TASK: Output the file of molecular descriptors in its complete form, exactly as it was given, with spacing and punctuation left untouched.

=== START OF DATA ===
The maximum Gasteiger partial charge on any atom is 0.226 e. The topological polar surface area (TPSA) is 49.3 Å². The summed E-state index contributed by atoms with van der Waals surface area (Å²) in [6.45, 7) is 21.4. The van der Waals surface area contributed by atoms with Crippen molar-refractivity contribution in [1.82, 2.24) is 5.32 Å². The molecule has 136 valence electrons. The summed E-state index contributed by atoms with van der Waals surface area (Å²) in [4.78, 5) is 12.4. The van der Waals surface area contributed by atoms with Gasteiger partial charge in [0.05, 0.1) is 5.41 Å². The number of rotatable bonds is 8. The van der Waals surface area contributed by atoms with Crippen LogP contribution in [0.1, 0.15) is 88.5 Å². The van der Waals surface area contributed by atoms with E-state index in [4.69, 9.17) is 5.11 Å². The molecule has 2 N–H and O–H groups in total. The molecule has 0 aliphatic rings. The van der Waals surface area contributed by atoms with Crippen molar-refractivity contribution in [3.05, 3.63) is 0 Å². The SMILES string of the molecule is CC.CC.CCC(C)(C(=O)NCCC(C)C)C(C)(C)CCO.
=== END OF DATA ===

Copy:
The maximum Gasteiger partial charge on any atom is 0.226 e. The topological polar surface area (TPSA) is 49.3 Å². The summed E-state index contributed by atoms with van der Waals surface area (Å²) in [6.45, 7) is 21.4. The van der Waals surface area contributed by atoms with Crippen molar-refractivity contribution in [1.82, 2.24) is 5.32 Å². The molecule has 136 valence electrons. The summed E-state index contributed by atoms with van der Waals surface area (Å²) in [4.78, 5) is 12.4. The van der Waals surface area contributed by atoms with Gasteiger partial charge in [0.05, 0.1) is 5.41 Å². The number of rotatable bonds is 8. The van der Waals surface area contributed by atoms with Crippen LogP contribution in [0.1, 0.15) is 88.5 Å². The van der Waals surface area contributed by atoms with E-state index in [4.69, 9.17) is 5.11 Å². The molecule has 2 N–H and O–H groups in total. The molecule has 0 aliphatic rings. The van der Waals surface area contributed by atoms with Crippen molar-refractivity contribution in [3.05, 3.63) is 0 Å². The SMILES string of the molecule is CC.CC.CCC(C)(C(=O)NCCC(C)C)C(C)(C)CCO.